IMesh Toolkit project, a partnership of the UK Office for Library and=20
Information Networking at the University of Bath, the Institute for=20
Learning and Research Technology at the University of Bristol and the=20
Internet Scout Project at the University of Wisconsin-Madison, aims=20
to advance the system framework within which subject gateways and=20
related services operate by defining an architecture which specifies=20
individual components and how they communicate.

Notes for editors

The National Science Foundation is an independent U.S. government =20
agency responsible for promoting science and engineering through=20
programs that invest over $3.3 billion per year in almost 20,000=20
research and education projects in science and engineering.
URL: http://www.nsf.gov/=20

The Joint Information Systems Committee is funded by the four UK =20
Higher Education Funding Bodies to stimulate and enable the cost=20
effective exploitation of information systems and to provide a high=20
quality national network infrastructure for the UK higher
education and research councils communities. URL: http://www.jisc.ac.uk/

For further details of the NSF/JISC joint program contact:

Mr Stephen M. Griffin, Division of Information and Intelligent=20
Systems (IIS), Program Director: Special Projects, Digital=20
Libraries Initiative, National Science Foundation 4201 Wilson=20
Boulevard, Room 1115, Arlington, VA 22230
Phone: (703) 306-1930 Fax: (703) 306-0599 Email sgriffin@nsf.gov

Mr Chris Rusbridge, Programme Director, Electronic Libraries=20
Programme, The Library, University of Warwick, Coventry CV4 7AL,
Phone: 01203 524979 Fax: 01203 524981, Email C.A.Rusbridge@Warwick.ac.uk

Mr Norman Wiseman, JISC Head of Programmes, C35 Cherry Tree=20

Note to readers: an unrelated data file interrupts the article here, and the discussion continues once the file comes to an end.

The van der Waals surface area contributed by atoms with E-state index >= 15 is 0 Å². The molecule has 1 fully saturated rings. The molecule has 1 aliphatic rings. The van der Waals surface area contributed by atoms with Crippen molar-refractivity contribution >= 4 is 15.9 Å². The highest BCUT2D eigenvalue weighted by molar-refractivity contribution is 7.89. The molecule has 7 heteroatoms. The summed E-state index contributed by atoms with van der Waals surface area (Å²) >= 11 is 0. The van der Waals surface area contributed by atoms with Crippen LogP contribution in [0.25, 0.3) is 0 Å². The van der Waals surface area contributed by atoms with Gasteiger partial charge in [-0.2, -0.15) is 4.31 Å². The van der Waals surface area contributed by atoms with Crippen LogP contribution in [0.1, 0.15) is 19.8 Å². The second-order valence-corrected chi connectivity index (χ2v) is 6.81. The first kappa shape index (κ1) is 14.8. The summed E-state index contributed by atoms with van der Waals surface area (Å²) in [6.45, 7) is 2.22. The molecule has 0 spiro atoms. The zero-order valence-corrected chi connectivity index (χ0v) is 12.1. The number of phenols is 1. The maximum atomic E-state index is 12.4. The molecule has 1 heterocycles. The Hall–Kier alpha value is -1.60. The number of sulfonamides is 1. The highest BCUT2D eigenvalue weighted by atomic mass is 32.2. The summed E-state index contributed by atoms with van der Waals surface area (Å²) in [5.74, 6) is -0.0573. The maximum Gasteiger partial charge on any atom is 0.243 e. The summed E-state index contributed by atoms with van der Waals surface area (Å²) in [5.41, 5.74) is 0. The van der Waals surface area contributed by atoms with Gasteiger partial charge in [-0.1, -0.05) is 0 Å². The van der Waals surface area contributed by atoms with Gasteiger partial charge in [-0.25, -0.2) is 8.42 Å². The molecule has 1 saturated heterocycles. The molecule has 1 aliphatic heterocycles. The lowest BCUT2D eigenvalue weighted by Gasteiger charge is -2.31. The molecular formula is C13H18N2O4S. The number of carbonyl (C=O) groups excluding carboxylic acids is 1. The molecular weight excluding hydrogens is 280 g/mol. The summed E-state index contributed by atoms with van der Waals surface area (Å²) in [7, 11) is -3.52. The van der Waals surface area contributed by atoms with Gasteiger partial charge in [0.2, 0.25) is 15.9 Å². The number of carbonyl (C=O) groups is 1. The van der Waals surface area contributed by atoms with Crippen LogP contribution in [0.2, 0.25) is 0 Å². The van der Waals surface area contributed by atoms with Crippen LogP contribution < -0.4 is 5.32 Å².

Buildings, University of Nottingham, University Boulevard,
Nottingham NG7 2RD, UK
Phone: 0115 951 4790 Fax: 0115 951 4791 Email head.programmes@jisc.ac.uk

For further information about each of the projects contact:

Cross-domain resource discovery

Dr Paul Watry, Automated Projects Manager, Special Collections and=20
Archives University of Liverpool Library, PO Box 123,Liverpool L69=20
Phone: +44 151 794 2696 Fax: +44 151 794 2681 Email: P.B.Watry@liverpool.ac=


Mr Dan Brickley, Institute for Learning and Research Technology, =20
University of Bristol, 8-10 Berkeley Square, Bristol BS8 1HH, UK
Phone: +44 117 928 7096 Fax: +44 117 928 7112 Email: daniel.brickley@bristo=

ePrint Citation linking

Professor Stevan Harnad, Professor of Cognitive Science, Department=20
of Electronics and Computer Science, University of Southampton,=20
Highfield, Southampton, SO17 1BJ UK
Phone: +44 1703 592-582 Fax: +44 1703 592-865 email: harnad@cogsci.soton.ac=


Mr Tim Crawford, Music Department, King's College, Strand, London WC2R 2LS,=
Phone: +44 171 848 1821 Fax: +44 171 848 2326 Email: t.crawford@kcl.ac.uk

Emulation options

Ms Kelly Russell, CEDARS Project Manager, Edward Boyle Library, =20
University of Leeds, Leeds LS2 9JT, UK
Phone: +44 113 233 6386 Fax: +44 113 233 5539 Email: k.l.russell@leeds.ac.u=

IMesh toolkit

Mr Andy Powell, UK Office for Library and Information Networking, =20
University of Bath, Bath, BA2 7AY, UK
Phone: +44 1225 323933 Fax: +44 1225 826838 Email: a.powell@ukoln.ac.uk


David L. Green
Executive Director
21 Dupont Circle, NW
Washington DC 20036
202/296-5346 202/872-0886 fax

See and search back issues of NINCH-ANNOUNCE at <http://www.cni.org/Hforums=

Humanist Discussion Group=20
Information at <http://www.kcl.ac.uk/humanities/cch/humanist/>